28 April 2005 Edition
Kelly family anger as probe cop is reassigned
The top English police officer seconded from the West Midlands force to reinvestigate the 1974 killing of Independent Nationalist Councillor Patsy Kelly, has returned to England.
PSNI sources confirmed that Detective Superintendent Andrew Hunter has been released from his post to return to work in the West Midlands
Now the Kelly family is saying that this latest investigation will be closed again without anyone being charged.
Previous investigations have been hampered because vital evidence went missing and RUC files were lost.
Kelly's brother Peter, commenting on this latest development, said: "That's it. It is all over for us. We have said it from the start and we will say it again, we had no confidence in any police investigation and as far as I'm concerned, this result just proves it."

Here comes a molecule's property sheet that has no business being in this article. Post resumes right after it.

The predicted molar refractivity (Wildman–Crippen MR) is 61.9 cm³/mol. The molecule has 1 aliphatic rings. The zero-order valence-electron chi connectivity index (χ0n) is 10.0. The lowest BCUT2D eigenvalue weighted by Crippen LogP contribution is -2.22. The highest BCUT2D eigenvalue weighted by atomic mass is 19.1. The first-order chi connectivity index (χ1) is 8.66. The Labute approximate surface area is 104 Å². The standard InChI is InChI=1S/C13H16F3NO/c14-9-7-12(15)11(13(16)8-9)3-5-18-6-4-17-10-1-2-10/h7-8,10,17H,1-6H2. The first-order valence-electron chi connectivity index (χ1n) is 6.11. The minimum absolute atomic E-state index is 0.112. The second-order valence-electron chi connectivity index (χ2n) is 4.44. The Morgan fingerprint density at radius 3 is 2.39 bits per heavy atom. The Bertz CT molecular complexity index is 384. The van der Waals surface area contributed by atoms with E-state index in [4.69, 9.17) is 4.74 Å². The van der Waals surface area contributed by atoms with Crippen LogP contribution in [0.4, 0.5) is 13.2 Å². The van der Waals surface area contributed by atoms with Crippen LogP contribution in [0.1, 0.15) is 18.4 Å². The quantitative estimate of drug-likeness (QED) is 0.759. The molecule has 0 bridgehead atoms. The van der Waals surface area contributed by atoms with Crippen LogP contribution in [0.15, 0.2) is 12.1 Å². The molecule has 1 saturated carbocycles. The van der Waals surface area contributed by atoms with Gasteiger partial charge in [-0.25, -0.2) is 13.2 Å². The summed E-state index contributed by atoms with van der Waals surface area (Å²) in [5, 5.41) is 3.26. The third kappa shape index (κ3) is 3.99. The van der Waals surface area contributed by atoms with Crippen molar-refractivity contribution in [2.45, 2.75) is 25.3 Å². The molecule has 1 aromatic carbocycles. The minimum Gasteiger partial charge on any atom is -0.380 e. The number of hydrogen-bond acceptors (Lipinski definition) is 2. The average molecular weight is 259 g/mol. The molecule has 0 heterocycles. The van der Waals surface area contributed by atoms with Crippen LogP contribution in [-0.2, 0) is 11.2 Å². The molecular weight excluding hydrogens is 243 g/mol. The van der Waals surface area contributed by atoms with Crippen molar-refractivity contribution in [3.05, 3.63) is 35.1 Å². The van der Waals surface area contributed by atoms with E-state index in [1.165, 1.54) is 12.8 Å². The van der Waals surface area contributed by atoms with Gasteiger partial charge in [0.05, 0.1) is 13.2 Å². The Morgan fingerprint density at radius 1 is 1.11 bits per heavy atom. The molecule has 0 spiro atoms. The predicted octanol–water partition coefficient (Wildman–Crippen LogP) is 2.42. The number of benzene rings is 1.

The RUC reopened the case in 1993 but those investigations led nowhere and in 2002, when the PSNI indicated it would reopen the investigation, the Kelly family rejected this and, demanding an independent inquiry, went to the High Court. However, their case was dismissed.
Patsy Kelly, a 33-year-old Independent member of Omagh District Council, was ambushed and shot as he returned home from the bar he managed in Trillick, County Tyrone, on 24 July 1974. His body was discovered by fishermen three weeks later in Lough Eyes in County Fermanagh. He had been shot four times.
There has always been strong evidence to suggest local UDR members were involved in the killing and the Kelly family has accused the RUC of colluding with the UDR to protect the killers.
In 1999, former UDR soldier David Jordan broke down in a bar and admitted he was there when Kelly was killed. He also named other UDR men who, he said, carried out the killing.